WordPress.org

Ready to get started?Download WordPress

Codex

Attention Interested in functions, hooks, classes, or methods? Check out the new WordPress Code Reference!

Taxonomies

Contents

What is a taxonomy?

Taxonomy is one of those words that most people never hear or use. Basically, a taxonomy is a way to group things together.

For example, I might have a bunch of different types of animals. I can group them together according to various characteristics and then assign those groups names. This is something most people encounter in biology classes, and it is known as the Linnaean Taxonomy.

In WordPress, a "taxonomy" is a grouping mechanism for some posts (or links or custom post types).

The names for the different groupings in a taxonomy are called terms. Using groupings of animals as an example, we might call one group "birds", and another group "fish". "Fish" and "birds" are terms in our taxonomy. As an example from WordPress, a category or tag (see next section) is a term.

Basic diagram on taxonomies and their relationships in Wordpress

Image:Z2Ohv.png

Diagram added with no restrictions with compliments by Pieter Goosen

Default Taxonomies

WordPress has four built in taxonomies that you've probably used already.

Category

The 'category' taxonomy lets you group posts together by sorting them into various categories. These categories can then be seen on the site by using '/category/name' types of URLs. Categories tend to be pre-defined and broad ranging.

Tag

The 'post_tag' taxonomy is similar to categories, but more free form. Tags can be made up on the fly, by simply typing them in. They can be seen on the site in the '/tag/name' types of URLs. Posts tend to have numerous tags, and they are generally displayed near posts or in the form of tag clouds.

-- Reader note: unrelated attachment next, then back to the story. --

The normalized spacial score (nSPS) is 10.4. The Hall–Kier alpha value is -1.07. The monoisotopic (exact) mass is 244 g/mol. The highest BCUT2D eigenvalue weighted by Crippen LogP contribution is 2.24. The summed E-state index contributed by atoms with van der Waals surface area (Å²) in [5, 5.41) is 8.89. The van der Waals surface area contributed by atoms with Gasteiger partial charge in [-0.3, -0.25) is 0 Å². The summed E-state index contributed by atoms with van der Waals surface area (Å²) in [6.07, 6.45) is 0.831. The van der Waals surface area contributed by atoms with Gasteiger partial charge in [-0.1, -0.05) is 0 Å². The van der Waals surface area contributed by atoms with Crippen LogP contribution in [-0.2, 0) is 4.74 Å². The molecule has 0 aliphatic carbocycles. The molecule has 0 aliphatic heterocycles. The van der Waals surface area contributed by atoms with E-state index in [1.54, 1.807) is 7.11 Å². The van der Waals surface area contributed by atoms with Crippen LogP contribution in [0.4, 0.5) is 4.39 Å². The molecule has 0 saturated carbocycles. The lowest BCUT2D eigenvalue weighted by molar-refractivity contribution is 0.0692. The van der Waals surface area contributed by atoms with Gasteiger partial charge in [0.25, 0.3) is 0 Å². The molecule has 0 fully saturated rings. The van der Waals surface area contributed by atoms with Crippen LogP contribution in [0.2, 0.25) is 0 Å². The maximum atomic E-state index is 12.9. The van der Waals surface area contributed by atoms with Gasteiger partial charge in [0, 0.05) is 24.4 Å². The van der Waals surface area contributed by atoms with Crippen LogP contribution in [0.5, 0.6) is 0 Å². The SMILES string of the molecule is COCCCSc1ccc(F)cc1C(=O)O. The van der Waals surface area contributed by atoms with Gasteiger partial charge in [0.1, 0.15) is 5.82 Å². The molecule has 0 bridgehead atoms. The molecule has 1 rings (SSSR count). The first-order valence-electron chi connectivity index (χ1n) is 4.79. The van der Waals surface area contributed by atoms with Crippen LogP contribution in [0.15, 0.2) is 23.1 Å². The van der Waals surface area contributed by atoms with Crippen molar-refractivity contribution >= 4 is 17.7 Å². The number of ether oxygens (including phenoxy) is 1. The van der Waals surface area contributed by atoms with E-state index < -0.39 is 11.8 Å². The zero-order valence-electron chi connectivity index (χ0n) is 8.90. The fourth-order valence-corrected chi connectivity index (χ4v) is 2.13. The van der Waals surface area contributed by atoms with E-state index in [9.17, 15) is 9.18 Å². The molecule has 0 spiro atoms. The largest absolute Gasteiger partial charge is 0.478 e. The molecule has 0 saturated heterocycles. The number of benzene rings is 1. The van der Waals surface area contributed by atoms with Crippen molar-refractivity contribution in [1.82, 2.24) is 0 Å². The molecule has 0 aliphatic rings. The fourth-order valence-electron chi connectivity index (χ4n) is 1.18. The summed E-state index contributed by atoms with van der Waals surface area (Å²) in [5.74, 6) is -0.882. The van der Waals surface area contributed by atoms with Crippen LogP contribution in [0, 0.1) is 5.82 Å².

Link Category

The 'link_category' taxonomy lets you categorize your links. These tend to be used only internally, for organizational reasons, and are not usually exposed on the site itself. They are handy for defining groups of links to be displayed in sidebars and the like.

Post Formats

The 'post_format' taxonomy was introduced in Wordpress 3.1 and is is a piece of meta information that can be used by a theme to customize its presentation of a post. New post formats can't be created or added to the default existing ones

Custom Taxonomies

Since WordPress 2.3, you've been able to create your own custom taxonomies, but these have been a rarely used feature of WordPress until Version 2.9. In truth, they are an extremely powerful way to group various items in all sorts of ways.

Example

The plugin Matt's Community Tags uses taxonomies to define "people" as a taxonomy for attachments. He uses it to allow people to mark the names of people in pictures, and using that his site can display pictures of people under the '/person/name' URL.

Registering a taxonomy

To register a taxonomy, you use the register_taxonomy() function.

Here's an example of registering a "people" taxonomy:

function people_init() {